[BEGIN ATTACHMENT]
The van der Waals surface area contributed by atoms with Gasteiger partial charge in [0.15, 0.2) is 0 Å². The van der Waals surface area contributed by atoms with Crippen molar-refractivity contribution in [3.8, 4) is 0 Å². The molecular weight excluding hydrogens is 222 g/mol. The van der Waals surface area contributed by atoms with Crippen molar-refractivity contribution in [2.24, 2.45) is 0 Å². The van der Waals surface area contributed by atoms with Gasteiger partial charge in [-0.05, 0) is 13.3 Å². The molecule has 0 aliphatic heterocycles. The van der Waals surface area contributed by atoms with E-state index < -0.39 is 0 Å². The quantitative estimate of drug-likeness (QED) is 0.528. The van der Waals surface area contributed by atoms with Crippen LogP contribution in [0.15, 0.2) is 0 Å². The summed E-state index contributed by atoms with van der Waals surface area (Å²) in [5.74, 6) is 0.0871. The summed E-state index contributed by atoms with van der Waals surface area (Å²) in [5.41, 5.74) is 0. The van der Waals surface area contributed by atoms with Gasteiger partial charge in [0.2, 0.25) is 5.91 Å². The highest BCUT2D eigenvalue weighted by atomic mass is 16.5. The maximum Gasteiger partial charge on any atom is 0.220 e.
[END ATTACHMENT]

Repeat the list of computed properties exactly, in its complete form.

The van der Waals surface area contributed by atoms with Gasteiger partial charge in [0.15, 0.2) is 0 Å². The van der Waals surface area contributed by atoms with Crippen molar-refractivity contribution in [3.8, 4) is 0 Å². The molecular weight excluding hydrogens is 222 g/mol. The van der Waals surface area contributed by atoms with Crippen molar-refractivity contribution in [2.24, 2.45) is 0 Å². The van der Waals surface area contributed by atoms with Gasteiger partial charge in [-0.05, 0) is 13.3 Å². The molecule has 0 aliphatic heterocycles. The van der Waals surface area contributed by atoms with E-state index < -0.39 is 0 Å². The quantitative estimate of drug-likeness (QED) is 0.528. The van der Waals surface area contributed by atoms with Crippen LogP contribution in [0.15, 0.2) is 0 Å². The summed E-state index contributed by atoms with van der Waals surface area (Å²) in [5.74, 6) is 0.0871. The summed E-state index contributed by atoms with van der Waals surface area (Å²) in [5.41, 5.74) is 0. The van der Waals surface area contributed by atoms with Gasteiger partial charge in [0.2, 0.25) is 5.91 Å². The highest BCUT2D eigenvalue weighted by atomic mass is 16.5. The maximum Gasteiger partial charge on any atom is 0.220 e.